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The TOGETHER Trial Journey: Interview with Ofir Harari

The award-winning TOGETHER Trial was designed with the vision of ensuring that COVID-19 therapies are both effective and accessible to the majority of people, especially in the low- and middle-income countries. Members of the TOGETHER Trial, led by Principal Researcher Dr. Edward Mills (Cytel & McMaster), studied existing interventions as possible treatments for COVID-19. The TOGETHER Trial recently won the Society of Clinical Trials David Sackett Trial of the Year Award for 2021.

Ofir headshot-1I interviewed Ofir Harari, Senior Research Principal (Statistics) at Cytel, who passionately worked on the TOGETHER Trial from its inception. Ofir has been working in the field of statistics and data analysis since 2007. His experience includes design and analysis of randomized and cluster-randomized clinical trials, Bayesian adaptive designs, statistical emulation, geospatial analysis, and network meta-analysis. At Cytel, Ofir leads projects in the area of real-world analytics. Prior to joining Cytel, Ofir was a postdoctoral fellow at the University of Toronto and Simon Fraser University. Ofir’s interest and expertise lie in the intersection of statistical methodology and software development.

Can you please talk about your involvement in the TOGETHER Trial? How has the journey been from the start to now winning the SCT Trial of the Year award?

First, I must mention that the TOGETHER Trial is primarily the challenging work of two people. The driving force behind it is Ed Mills who conceptualized it and had the courage to pursue it, got the funding, and to this moment is the public face of this trial, presenting the results to the media and regulatory committees. Then there is Gilmar Reis who has overseen the entire operation in Brazil. He makes everything tick!

We also need to acknowledge the efforts of the entire team who administers the trial, an operation which is so complicated that I am struggling to even wrap my head around it. There are multiple sites, different drugs and their corresponding placebos, and data input. I can only admire from a distance the kind of work that all these people have done, while I sit here in the convenience of my beautiful office and analyze data on my computer.

The first trial was conducted under the umbrella of the Gates Foundation and tested Hydroxychloroquine and Lopinavir/Ritonavir. It used the more traditional, frequentist group-sequential design with a single interim analysis. We had expected a much higher event rate, but it became clear that the original endpoint of hospitalization was challenging power-wise and was also problematic, with fewer patients than normal being hospitalized due to the hospital situation in Brazil at the time.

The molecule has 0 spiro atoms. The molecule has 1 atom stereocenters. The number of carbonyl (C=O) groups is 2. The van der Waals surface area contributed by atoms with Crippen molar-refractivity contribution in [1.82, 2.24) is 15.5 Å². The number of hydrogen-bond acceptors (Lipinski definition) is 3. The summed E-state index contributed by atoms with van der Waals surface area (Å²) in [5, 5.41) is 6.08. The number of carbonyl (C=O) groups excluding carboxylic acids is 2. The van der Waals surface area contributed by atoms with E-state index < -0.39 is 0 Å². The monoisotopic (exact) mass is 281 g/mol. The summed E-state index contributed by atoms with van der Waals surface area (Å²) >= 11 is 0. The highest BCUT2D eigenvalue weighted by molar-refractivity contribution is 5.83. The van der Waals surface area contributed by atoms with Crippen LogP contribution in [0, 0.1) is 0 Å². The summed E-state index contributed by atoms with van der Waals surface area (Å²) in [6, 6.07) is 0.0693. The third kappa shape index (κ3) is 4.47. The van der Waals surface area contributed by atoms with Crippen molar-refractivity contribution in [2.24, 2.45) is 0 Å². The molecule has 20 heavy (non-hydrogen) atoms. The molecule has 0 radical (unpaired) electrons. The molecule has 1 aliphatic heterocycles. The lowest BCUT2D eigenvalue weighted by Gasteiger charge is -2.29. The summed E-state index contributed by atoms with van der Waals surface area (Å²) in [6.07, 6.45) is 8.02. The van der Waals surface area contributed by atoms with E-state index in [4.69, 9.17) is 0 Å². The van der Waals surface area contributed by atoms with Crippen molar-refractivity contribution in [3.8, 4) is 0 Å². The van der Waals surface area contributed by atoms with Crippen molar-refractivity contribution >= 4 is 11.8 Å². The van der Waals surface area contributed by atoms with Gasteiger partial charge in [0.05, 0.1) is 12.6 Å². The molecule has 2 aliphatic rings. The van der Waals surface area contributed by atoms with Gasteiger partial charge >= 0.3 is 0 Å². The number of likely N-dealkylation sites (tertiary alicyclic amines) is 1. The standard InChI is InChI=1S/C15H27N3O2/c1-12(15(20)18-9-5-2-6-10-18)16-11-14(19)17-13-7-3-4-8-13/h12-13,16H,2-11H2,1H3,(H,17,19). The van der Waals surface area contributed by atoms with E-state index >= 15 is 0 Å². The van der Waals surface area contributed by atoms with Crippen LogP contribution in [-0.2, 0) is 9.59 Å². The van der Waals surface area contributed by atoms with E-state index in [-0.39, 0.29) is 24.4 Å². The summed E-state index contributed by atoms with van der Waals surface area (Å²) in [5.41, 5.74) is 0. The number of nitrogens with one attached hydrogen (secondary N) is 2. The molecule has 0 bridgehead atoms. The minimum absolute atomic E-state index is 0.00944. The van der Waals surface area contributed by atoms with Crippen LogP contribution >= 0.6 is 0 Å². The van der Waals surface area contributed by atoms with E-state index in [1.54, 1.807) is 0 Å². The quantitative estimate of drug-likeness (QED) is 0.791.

Ed then got significant funding from Patrick Collison to move forward with the trial in a “platform” format, to test many other candidate therapies. We began to rewrite the entire protocol with Ed determined to go back to his initial plan of conducting a Bayesian adaptive trial with multiple interim analyses. We also changed the primary endpoint to a composite hospitalization/6-hour ER (Emergency Room) visit as a proxy to the kind of medical condition that would normally result in hospitalization.

In the analysis phase, my good friend and colleague Hinda Ruton did most of the data management and a lot of the analyses as well. Ruton’s incredible work at handling this with minimal past experience cannot be overstated. With each round and each review of our papers, we made improvements until, in our most recent Ivermectin paper that was published in the New England Journal of Medicine we finally used Bayesian analysis for all primary and secondary endpoints as well as subgroup analyses.

Along the way, we found that the antidepressant Fluvoxamine showed a clear and substantial signal, reducing the incidence of severe disease in outpatients, and I still hope to see it being prescribed to high-risk individuals. Overall, the recognition that the trial has received is a testament to the quality of the operation and what is on the line, more than anything else.

What are Master Protocols? Why did we select this approach for TOGETHER Trial?

A master protocol is a trial protocol that is written with the intention of using it repeatedly for multiple therapies over an indefinite period of time. New therapies may be added or an old one may be stopped depending upon the situation, but the design, the endpoints, the subgroups of interest and the analyses performed remain the same. Imagine the amount of time and money it saves in writing new protocols and setting up infrastructure for separate trials.

It was a natural choice for the TOGETHER Trial because the intention was always to
(a) test multitude of therapies,
(b) for the same disease (COVID-19), and
(c) for the same patient population (outpatients).